Oct 16, 2014

Valley of the Wolves: Yellowstone Park and the Gray Wolf

Old Faithful Inn, Yellowstone Park
Yellowstone is one of the most beautiful areas in the United States visited by thousands of visitors each year from around the globe. It is a place to see magnificent animals of the wild from the chipmunks to the Great Bison and magnificent elk and moose to the ferocious Grizzly Bear.

It is a place to hike, go on horseback trail rides, and camp for days enjoying nature at its finest and strangest with the famous geysers and natural hot springs; going on outdoor adventurous trips like Teddy Roosevelt did back in the 19th century.
When Yellowstone Park was created in 1872, the Gray Wolf (Canus lupus) population was already in decline in Montana, Wyoming and Idaho. Also known as the timber wolf, true wolf, or western wolf, it is indigenous to North America, Eurasia, and North Africa. 
Lamar Valley Gray Wolf
It is distinguished, like the Red Wolf, by its size and less pointed features of the ears and muzzle. It has a winter fur that is long and bushy, predominately mottled gray; although white, red, or brown to black colors also occur.
The Gray Wolf is a specialized hunter, choosing large prey when in packs, but feasting upon smaller prey like rodents. They are known for their advanced expressive behavior. It is related to smaller Canis species like the Eastern Wolf, Coyote, and Golden Jackal. Only humans and tigers pose a threat to the Gray Wolf or competing wolf packs.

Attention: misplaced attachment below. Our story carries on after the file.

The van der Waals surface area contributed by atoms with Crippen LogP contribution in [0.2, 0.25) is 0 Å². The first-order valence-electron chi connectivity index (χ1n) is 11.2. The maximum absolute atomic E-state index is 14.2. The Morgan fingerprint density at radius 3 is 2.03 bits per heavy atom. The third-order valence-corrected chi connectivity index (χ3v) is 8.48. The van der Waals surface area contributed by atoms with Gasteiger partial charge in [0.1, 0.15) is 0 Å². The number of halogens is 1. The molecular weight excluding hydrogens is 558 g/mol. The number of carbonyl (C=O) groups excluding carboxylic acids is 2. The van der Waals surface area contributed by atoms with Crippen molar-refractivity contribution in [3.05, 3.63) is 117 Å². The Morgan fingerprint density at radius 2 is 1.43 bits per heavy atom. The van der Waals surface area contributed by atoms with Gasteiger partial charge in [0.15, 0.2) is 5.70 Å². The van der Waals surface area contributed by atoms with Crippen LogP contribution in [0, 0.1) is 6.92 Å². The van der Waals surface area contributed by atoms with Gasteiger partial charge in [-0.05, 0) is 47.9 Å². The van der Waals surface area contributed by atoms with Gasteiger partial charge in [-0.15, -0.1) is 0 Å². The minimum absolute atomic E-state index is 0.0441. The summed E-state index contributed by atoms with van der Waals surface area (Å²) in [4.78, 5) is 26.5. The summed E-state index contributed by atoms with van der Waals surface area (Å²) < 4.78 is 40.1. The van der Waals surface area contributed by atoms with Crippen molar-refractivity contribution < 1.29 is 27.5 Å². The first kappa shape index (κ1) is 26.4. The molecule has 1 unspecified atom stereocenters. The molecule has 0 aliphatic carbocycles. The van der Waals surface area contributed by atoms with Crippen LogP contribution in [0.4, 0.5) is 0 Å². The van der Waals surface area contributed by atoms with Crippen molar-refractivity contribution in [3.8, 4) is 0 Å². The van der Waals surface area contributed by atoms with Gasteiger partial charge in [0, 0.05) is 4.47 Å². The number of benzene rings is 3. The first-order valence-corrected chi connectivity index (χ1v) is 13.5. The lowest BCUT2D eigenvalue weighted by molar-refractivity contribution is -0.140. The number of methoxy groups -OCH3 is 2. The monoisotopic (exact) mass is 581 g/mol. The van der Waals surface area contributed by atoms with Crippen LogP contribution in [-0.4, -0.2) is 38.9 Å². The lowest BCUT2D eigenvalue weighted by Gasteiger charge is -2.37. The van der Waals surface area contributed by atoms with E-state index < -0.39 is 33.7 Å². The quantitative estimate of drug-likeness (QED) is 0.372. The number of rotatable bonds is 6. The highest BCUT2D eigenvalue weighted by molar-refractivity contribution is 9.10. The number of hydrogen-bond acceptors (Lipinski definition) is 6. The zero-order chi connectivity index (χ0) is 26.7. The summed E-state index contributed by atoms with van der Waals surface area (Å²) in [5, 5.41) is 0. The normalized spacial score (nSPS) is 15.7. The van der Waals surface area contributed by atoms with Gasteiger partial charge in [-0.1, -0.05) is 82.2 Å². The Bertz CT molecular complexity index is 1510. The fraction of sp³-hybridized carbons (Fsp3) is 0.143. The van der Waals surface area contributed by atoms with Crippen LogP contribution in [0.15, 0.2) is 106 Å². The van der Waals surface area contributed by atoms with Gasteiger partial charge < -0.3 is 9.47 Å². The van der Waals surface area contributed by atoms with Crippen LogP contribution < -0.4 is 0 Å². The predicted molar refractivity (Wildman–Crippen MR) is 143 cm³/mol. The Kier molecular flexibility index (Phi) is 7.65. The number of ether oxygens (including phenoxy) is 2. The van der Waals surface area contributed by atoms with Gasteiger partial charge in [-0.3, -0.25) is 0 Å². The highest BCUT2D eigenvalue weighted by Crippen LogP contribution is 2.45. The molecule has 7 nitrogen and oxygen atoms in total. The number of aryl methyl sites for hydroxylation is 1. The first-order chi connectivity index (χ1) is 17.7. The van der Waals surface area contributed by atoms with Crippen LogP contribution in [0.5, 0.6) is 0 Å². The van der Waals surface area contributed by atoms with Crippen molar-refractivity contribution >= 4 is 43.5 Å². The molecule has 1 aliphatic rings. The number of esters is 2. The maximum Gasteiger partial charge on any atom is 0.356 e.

Grey Wolves share their environment with bears, fox, coyote, beaver, bison, elk, mule deer, Big Horn sheep, Lynx, Mountain Lion, the Golden and Bald eagles and even the Moose. As the wolf population grew the coyote and fox population thinned out, being chased away by wolf packs.
Males weigh between 100 to 130 pounds; females weight 80 to 110 pounds with an average lifespan of about 5 years, but living up to 12 years in the wild.
Gibbon River supports local wildlife
The Greater Yellowstone Ecosystem contains 400 to 450 wolves. Reintroduction was introduced most markedly when the Endangered Species Act of 1973 was passed; but not without controversy and surprise of the results by scientists and park rangers - amazed how wolves have helped the general Yellowstone ecology since their comeback, as is shown in the following video:
When the park was created during the life of Theodore Roosevelt, and avid hunter and outdoorsman who would become the 26th President of the United States and noted for his adventures in the Dakota Territory of the 19th century; co-author of the book, Hero Tales from American History
During his administration new national parks were created and Teddy Roosevelt became known for his protection of those parks, including Yellowstone.
The Gray Wolf was the first animal and only large carnivore that became domesticated by humans. This phenomenon dates as far back as 32,000 years ago.
The wolves of Yellowstone prey mostly upon hooved animals, their diet being 90% elk and bison in winter, deer in summer with a variety of smaller mammals like beaver and rodents (rabbits and field mice).
The Gray Wolf mates in February giving birth in the spring (April). Young emerge from the den at after 10 to 14 days and remains in the area of the den for from 3 to 10 weeks.
After a successful recovery, wolves are now managed by Yellowstone Park officials. See annual Wolf Project Report of 2013.

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